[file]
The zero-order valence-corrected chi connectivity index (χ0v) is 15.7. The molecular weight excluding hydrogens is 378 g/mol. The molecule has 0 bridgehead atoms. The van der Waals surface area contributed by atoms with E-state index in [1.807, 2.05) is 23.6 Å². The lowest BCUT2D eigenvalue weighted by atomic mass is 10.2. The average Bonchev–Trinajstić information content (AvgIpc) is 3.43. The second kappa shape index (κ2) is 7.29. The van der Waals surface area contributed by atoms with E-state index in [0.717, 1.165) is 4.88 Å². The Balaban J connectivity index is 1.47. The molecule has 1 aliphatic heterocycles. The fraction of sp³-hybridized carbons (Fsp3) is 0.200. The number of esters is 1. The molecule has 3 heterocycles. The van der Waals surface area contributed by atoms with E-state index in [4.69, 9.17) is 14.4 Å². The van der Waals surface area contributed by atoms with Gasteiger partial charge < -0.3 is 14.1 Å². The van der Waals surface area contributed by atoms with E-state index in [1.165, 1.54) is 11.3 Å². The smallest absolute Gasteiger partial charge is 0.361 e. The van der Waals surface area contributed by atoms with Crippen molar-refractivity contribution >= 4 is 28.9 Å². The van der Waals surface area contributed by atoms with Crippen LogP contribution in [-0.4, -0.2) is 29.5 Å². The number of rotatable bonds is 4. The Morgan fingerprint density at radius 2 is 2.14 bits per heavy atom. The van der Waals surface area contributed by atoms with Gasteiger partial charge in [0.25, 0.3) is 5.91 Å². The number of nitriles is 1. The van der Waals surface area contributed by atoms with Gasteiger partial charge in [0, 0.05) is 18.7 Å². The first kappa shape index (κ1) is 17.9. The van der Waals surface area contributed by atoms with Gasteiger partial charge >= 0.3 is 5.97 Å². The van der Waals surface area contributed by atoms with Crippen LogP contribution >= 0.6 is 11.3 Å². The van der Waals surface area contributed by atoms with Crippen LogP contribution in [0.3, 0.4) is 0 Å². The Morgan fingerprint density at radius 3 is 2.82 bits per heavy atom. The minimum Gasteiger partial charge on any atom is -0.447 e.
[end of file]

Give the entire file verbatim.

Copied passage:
The zero-order valence-corrected chi connectivity index (χ0v) is 15.7. The molecular weight excluding hydrogens is 378 g/mol. The molecule has 0 bridgehead atoms. The van der Waals surface area contributed by atoms with E-state index in [1.807, 2.05) is 23.6 Å². The lowest BCUT2D eigenvalue weighted by atomic mass is 10.2. The average Bonchev–Trinajstić information content (AvgIpc) is 3.43. The second kappa shape index (κ2) is 7.29. The van der Waals surface area contributed by atoms with E-state index in [0.717, 1.165) is 4.88 Å². The Balaban J connectivity index is 1.47. The molecule has 1 aliphatic heterocycles. The fraction of sp³-hybridized carbons (Fsp3) is 0.200. The number of esters is 1. The molecule has 3 heterocycles. The van der Waals surface area contributed by atoms with E-state index in [4.69, 9.17) is 14.4 Å². The van der Waals surface area contributed by atoms with Gasteiger partial charge < -0.3 is 14.1 Å². The van der Waals surface area contributed by atoms with E-state index in [1.165, 1.54) is 11.3 Å². The smallest absolute Gasteiger partial charge is 0.361 e. The van der Waals surface area contributed by atoms with Crippen molar-refractivity contribution >= 4 is 28.9 Å². The van der Waals surface area contributed by atoms with Crippen LogP contribution in [-0.4, -0.2) is 29.5 Å². The number of rotatable bonds is 4. The Morgan fingerprint density at radius 2 is 2.14 bits per heavy atom. The van der Waals surface area contributed by atoms with Gasteiger partial charge in [0.25, 0.3) is 5.91 Å². The number of nitriles is 1. The van der Waals surface area contributed by atoms with Gasteiger partial charge in [0, 0.05) is 18.7 Å². The first kappa shape index (κ1) is 17.9. The van der Waals surface area contributed by atoms with Gasteiger partial charge >= 0.3 is 5.97 Å². The van der Waals surface area contributed by atoms with Crippen LogP contribution >= 0.6 is 11.3 Å². The van der Waals surface area contributed by atoms with Crippen LogP contribution in [0.3, 0.4) is 0 Å². The Morgan fingerprint density at radius 3 is 2.82 bits per heavy atom. The minimum Gasteiger partial charge on any atom is -0.447 e.